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Saturday, April 01, 2017

Breaking April 1st: State Republicans Seek Limits On Local Roads

Wisconsin cities would no longer be able to ask voters to raise their taxes permanently for street maintenance and would lose some state funding if they exceed their state-imposed limits on raising property taxes through referendums under a package of bills Republican lawmakers are releasing this week.

Legislators proposing the bills say the moves are designed to lower property taxes, return paved roads to natural maintenance-free trails and make urban and rural environments appear more similar.

Sen. Duey Stroebel: “I believe there is more harm being done to our tax climate via road repair referendums than anyone realizes. If everything passed, next year property taxes in Wisconsin would be $63 million higher just from maintenance (referendums) this election and voters would have approved a total of over $2 billion in road debt in the past thirteen months.”

1. Stroebel would eliminate what are known as recurring referendums — ballot questions that raise property taxes permanently.

2. Cap any local road referendum for operating costs at five years.

3. Reduce state aid for communities that enact wheel taxes or exceed their revenue limits through a referendum. The reduction in aid would be equal to 20 percent of the amount the community raises property taxes above their revenue limits.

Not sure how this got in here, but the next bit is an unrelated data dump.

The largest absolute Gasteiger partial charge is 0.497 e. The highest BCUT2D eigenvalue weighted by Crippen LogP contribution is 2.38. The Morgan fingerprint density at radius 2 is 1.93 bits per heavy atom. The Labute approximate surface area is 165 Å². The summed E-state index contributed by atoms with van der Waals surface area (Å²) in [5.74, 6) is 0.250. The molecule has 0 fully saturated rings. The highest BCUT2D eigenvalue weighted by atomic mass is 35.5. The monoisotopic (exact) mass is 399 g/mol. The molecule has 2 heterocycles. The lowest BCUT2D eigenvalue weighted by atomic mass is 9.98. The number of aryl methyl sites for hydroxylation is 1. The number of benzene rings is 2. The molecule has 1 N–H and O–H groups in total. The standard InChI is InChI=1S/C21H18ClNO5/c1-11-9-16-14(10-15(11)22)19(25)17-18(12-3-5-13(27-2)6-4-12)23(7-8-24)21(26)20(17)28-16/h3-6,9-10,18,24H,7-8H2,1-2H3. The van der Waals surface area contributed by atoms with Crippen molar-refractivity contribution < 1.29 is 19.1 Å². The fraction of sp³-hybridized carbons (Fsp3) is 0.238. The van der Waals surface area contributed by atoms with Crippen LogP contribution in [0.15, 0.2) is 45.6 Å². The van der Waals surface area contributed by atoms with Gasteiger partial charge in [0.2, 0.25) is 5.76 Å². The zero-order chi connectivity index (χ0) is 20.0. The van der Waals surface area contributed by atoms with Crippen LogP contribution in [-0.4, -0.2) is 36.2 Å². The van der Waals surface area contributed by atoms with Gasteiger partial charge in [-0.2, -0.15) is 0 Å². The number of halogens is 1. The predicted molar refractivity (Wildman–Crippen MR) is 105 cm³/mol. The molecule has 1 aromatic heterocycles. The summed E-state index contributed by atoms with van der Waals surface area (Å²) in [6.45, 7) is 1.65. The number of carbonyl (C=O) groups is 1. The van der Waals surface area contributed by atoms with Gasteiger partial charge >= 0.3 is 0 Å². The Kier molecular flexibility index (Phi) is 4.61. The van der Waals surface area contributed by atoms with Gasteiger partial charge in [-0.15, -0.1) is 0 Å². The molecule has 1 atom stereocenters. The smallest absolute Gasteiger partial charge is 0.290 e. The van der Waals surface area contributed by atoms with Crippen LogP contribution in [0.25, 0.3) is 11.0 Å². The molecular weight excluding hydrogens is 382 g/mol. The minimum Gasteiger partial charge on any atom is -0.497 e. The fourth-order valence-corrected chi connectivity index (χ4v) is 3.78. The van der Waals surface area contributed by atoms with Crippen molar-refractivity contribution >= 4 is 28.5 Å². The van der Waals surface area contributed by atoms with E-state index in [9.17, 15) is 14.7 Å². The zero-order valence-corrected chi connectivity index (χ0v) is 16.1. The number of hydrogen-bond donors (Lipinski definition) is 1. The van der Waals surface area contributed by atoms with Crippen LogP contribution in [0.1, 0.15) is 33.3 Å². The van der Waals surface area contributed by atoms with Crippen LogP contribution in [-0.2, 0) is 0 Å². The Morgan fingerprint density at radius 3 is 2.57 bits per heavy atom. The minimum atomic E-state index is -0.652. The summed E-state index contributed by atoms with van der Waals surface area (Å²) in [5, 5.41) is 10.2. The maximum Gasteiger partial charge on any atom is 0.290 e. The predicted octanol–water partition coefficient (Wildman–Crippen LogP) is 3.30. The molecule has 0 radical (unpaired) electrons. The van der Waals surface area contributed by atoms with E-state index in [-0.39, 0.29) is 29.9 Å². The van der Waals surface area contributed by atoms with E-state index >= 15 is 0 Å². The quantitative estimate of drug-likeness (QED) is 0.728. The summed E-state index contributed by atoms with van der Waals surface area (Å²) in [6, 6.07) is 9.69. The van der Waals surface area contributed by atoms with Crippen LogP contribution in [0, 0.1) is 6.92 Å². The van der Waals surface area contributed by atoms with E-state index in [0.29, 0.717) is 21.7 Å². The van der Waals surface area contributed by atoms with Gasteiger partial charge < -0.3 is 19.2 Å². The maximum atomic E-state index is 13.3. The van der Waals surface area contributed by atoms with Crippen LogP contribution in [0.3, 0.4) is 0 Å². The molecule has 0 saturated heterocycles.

4. That state aid would then be redistributed to the rest of the state’s communities through the state funding formula. Stroebel said, “If you as a local community think you have a need and an ability to spend more on roads, then we need to re-prioritize to other communities who haven’t done that.”

5. When city officials could ask voters to approve spending on street resurfacing and curb repair would be limited to spring and fall general elections.

6. City officials also would be required to vote on seeking a referendum at their regular meetings, but councils could only vote on referendums that issue debt, not raise existing wheel taxes, at their annual meetings.

7. A bill would provide 50 percent matching state funds for cities that set aside money they receive under their revenue limits in a fund for transportation maintenance and construction projects. If the city seeks to enact or increase their wheel tax within 10 years of using the matching funds from the state, the money is reimbursed to the state through a reduction in the municipal state aid.

Local Assembly Rep. Amy Loudenbeck, a political ally of Stroebel's, said she supports his proposal but thinks rural areas still hold an unfair advantage over urban centers. Her proposal would force all incorporated cities in the state to turn a percentage of their downtown streets back to dirt and gravel to match the percentage of roads being returned to dirt and gravel in rural areas of the state. That way she believes, city dwellers could experience the same tax savings rural areas enjoy.

1 comment:

Anonymous said...

lol. I almost fell for it.

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